"The Situation in the Middle East, Including the Palestinian Question.”
October 19, 2016
The October 19 debate on "the Situation in the Middle East, including the Palestinian Question,” reflected a growing sense of concern among member states regarding increased destabilisation in Israel/Palestine. Though a number of the delivered statements spoke to the gravity of situations in Syria, Iraq, and Yemen, the primary focus of the day was the July Middle East Quartet warning that the two-state solution will no longer be possible, should current trends continue. The debate resulted in majority condemnations of Israeli settlements and demolitions in occupied territories, commitment to the two-state solution and political solutions to the conflict, and the need to facilitate Palestinian development. Many states also expressed concerns for the humanitarian situation in Syria and Yemen, and support for the Mosul Offensive in Iraq. Women Peace and Security issues were all but absent from the debate, with only a handful of general references to women presented.
The debate was convened by the Security Council’s current president, Russia, before the Special Coordinator for the Middle East Peace Process, Nickolay Mladenov briefed the Council on the situation in Israel and Palestine. The Special Representative identified expanding Israeli settlements and internal disputes among Palestinian legislators as the major causes of the current breakdown in reconciliations.
The representative of Palestine, Riyad Mansour, stated that the threat Israel’s settlements and demolitions pose to the two-state solution were not issues of Palestinian opinion, but violations of international law. His statement was echoed throughout the debate in almost every briefing, as one speaker after the other condemned the settlements and delineated the damage caused by demolitions, forced transfers, unlawful detentions, restricted water supplies, and blockades. Many states, including the UK, Japan, Sri Lanka, and Senegal further discussed the humanitarian impact of these policies. Conversely, Israel’s Danny Danon posed that the Jewish state was a victim of slander and constant threats. Danon called the UN General Assembly and Human Rights Council a “hall of shame” and a primary perpetrator of Israel’s persecution. He focused further on demonstrating the ways in which Israel was a “vibrant democracy” making far greater contributions to the world than States like Tunisia and Venezuela.
The only trend as consistent throughout the delivered statements as the condemnation of Israel’s illegal settlements was the commitment expressed for the two-state solution. Numerous states qualified that such a solution should be engineered based on the 1967 borders and allow Palestine to retain East Jerusalem as a capital, however others simply remarked that the ideal outcome would be the result of addressing both Israeli security concerns and Palestinian rights to self-determination. Following these major themes were calls to address the root causes of radicalisation, reject violence, and combat terrorism, though specific dialogue regarding how to accomplish these goals remained absent. A number of speakers highlighted the Security Council’s failure to utilise its full influence to broker peace in this conflict, among them, Representatives of Costa Rica and Nicaragua leveled direct blame on the use of vetoes by the Permanent Members. Finally, Uruguay and the European Union identified illicit transfers and arms buildups as a contributing factor to the conflict.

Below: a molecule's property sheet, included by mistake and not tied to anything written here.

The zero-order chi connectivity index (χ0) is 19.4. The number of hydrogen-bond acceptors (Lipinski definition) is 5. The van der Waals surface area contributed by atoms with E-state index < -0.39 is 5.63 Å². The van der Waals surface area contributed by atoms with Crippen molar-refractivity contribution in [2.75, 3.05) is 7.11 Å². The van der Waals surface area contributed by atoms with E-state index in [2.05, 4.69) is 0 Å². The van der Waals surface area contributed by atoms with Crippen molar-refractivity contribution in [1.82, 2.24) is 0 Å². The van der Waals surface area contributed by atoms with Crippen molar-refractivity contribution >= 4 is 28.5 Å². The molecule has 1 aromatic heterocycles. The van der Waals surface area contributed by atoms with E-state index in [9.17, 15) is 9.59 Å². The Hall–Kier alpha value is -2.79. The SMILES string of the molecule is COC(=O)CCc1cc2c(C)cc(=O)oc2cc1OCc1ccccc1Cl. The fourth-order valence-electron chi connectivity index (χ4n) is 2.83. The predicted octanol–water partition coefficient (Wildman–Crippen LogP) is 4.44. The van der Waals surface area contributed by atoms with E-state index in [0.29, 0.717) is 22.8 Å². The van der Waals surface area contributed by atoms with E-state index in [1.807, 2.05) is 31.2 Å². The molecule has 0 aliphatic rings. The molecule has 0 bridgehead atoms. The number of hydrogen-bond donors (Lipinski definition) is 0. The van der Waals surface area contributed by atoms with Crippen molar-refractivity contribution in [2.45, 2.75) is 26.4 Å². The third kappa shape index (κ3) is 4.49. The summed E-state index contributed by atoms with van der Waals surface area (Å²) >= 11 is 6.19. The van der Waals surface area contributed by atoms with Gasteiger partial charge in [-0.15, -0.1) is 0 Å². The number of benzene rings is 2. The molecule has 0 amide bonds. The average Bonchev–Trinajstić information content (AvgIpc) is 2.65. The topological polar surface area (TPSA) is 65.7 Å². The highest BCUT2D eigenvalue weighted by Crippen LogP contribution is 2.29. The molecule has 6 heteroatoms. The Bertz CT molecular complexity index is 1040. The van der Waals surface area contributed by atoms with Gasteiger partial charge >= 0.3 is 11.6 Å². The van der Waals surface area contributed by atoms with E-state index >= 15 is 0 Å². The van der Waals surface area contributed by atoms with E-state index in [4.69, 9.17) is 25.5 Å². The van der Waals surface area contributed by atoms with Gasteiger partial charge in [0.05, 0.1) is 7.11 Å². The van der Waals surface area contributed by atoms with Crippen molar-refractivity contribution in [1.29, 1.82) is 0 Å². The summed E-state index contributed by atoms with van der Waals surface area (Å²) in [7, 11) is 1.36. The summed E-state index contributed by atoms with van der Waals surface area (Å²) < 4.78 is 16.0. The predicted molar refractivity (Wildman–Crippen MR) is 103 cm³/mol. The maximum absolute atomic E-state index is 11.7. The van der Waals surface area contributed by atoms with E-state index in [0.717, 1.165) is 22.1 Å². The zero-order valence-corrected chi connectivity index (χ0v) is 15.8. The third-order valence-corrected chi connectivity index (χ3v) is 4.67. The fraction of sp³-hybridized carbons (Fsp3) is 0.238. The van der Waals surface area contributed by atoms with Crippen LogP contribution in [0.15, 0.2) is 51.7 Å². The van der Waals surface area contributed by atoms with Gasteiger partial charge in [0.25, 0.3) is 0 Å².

Of the 44 member states and five UN speakers to deliver statements at the debate, 91.84 percent of the speakers made zero references to WPS-related themes. Only the speakers from Iran, Israel, UN Office for the Coordination of Humanitarian Affairs (OCHA), and Costa Rica integrated gender-related language into their statements. However, none of these states progressed beyond general references, thereby rendering the debate devoid of any meaningful dialogue on gender. The representative from Israel, Danny Danon, discussed the 2015 report from Commission on the Status of Women condemning only Israel as a violator of women’s rights. As such, Dannon proceeded to verbally indict states such as Iran and Sudan, claiming that the widespread practices of honour killings, forced child marriage, and female genital cutting within their borders as far graver atrocities than any that occur in Israel. The representative of Iran, Gholamali Khoshroo reported that the escalating violence in Yemen has taken a toll on civilian life, including those of women and children. In a similar vein, the representative of Costa Rica, Juan Carlos Mendoza-Garcia, remarked that women and children bear the brunt of the Syrian conflict. Finally, OCHA’s Stephen O’Brien expressed concern for increased SGBV in Israel and Palestine, and noted the need to “protect pregnant women” in the midst of the ongoing Mosul Offensive in Iraq.
The Meeting Record is available here.
States Represented at this meeting included:
Venezuela (on behalf of the Non-Aligned Movement), France, Senegal, Uruguay, Egypt, New Zealand, Ukraine, United States, Angola, Malaysia, China, United Kingdom, Japan, Russian Federation, Lebanon, Indonesia, Iran, Norway, Pakistan, Brazil, Syria, Nicaragua, Kazakhstan, Argentina, Costa Rica, Jordan, Guatemala, South Africa, Turkey, Namibia, Qatar, Kuwait (on behalf of the Organization of the Islamic Conference), Bangladesh, Sri Lanka, Iceland, Saudi Arabia, Ecuador, Maldives, Morocco and Cuba, Holy See, Israel, Palestine.
OCHA, the Committee on the Exercise of the Inalienable Rights of the Palestinian People, the European Union, the Special Coordinator for the Middle East Peace Process.